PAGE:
This essay is going to insult a bunch of smart, maybe even brilliant, people. It is not polite nor is it politically correct. I will try to be better. But right now, I am pretty pissed.
Here’s the thing.
No serious scientist would run a two-variable experiment. By that I mean, you run an experiment with one variable to see what happens.
If you have two variables and something happens—either good or bad—you don’t know which variable caused it.
You first run the experiment with one variable, then do it again with the second one. After that, you have the knowledge to run an experiment with both.
And yet, the Fed is running a two-variable experiment. It raises rates and reduces the balance sheet at the same time.
It is decidedly the stupidest monetary policy mistake in a long line of Fed mistakes.
You Can’t Model the Future
Powell and the Federal Open Market Committee listen to very smart PhDs from all the best schools. They all use fabulous multi-algorithmic models.
These models apparently proved that you could raise rates and reduce the balance sheet at the same time. With no consequences.
I’m sure they are smart and nice people—and their kids and dogs love them.
My problem with them is that they mistakenly trust models based on past performance. Or even worse, models based on monetary theory that is clearly, evidently, badly, manifestly wrong.
They have been using these models to forecast the economy for decades. And they are about 0 for 300 in being right.
It is statistically impossible to be that bad unless your models are fundamentally flawed, which they are. Their underlying economic theories simply don’t work.
Because they have no politically and academically acceptable theories to substitute. They are slaves to their own mal-education.
They think this makes them smarter than the markets. I can’t say it any stronger than that.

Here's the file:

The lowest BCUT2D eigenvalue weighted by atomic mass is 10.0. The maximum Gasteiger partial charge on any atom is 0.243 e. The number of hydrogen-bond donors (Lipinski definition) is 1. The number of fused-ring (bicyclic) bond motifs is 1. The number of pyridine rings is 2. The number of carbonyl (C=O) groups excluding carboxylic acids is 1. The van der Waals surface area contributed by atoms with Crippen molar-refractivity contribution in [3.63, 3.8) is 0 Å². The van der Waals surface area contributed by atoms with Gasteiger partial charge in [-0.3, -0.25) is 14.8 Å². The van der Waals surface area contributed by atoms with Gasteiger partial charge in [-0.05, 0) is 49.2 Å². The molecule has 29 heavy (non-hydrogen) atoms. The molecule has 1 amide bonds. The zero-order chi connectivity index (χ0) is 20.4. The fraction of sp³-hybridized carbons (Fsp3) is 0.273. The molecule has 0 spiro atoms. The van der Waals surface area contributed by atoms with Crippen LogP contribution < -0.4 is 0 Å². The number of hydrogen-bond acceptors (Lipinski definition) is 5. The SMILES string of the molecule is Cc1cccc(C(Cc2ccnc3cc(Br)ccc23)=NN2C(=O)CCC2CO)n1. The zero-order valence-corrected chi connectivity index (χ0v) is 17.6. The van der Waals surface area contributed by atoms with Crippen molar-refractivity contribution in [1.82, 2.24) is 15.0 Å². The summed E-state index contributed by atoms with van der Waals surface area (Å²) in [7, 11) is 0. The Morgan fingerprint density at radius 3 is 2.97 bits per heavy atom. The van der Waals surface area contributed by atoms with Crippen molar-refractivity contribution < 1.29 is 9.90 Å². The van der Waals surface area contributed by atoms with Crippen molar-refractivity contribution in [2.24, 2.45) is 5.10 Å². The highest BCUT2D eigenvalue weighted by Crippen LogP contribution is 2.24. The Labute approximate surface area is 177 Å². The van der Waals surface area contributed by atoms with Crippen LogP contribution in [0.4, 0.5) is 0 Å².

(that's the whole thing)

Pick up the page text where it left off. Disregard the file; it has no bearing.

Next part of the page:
I have actually been in the room when someone slammed a Federal Reserve economist about said models. He went so far as to say that the best thing that Powell could do would be to fire all those PhDs and ignore their models.
As you might imagine, the Fed economist was not happy with that analysis. The veins in his neck were popping, he was red faced, and his voice was raised. This clearly got his goat.
Now, here’s the lesson I learned, which was burned into my brain. The assaulted economist asked a very simple question, (neck veins popping): “You can’t take away a model without replacing it with another model. What model will you replace it with?”
The critic, who is perhaps the best observer of the bond markets I know, stammered a little bit and then forcefully said, “You can’t actually model the future.”
Messing Up the Economy with Worthless Models
When I say the words “past performance is not indicative of future results,” I damn skippy mean them.
All past performance models were built in a particular macroeconomic environment. Unless you can find a macroeconomic environment that is very similar to today’s, every model deserves a tad bit of skepticism.
Maybe it will work and maybe it won’t. It is up to the macro analyst to try and figure out which one will work well enough to confidently invest your money.
I can’t tell you how hard and difficult and truly daunting that is. Especially after you have done it for many years and have the scars to prove it.
I’ve looked at a lot of macroeconomic models. I can’t describe how much I would love to find a macroeconomic forecasting model that was actually reliable.
To have such a crystal ball would not only be soul soothing. It would also be extremely profitable for my clients and, admittedly, me. It would be the Holy Grail.
All those PhDs at the Fed still haven’t found the Holy Grail after 40 or 50 years. Hell, they haven’t even found a decent cup of coffee. But they think they have.
So their bosses confidently run a two-variable experiment with our economic system.
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John Mauldin is the chairman of Mauldin Economics, which publishes a growing number of investing resources, including both free and paid publications aimed at helping investors do better in today's challenging economy.
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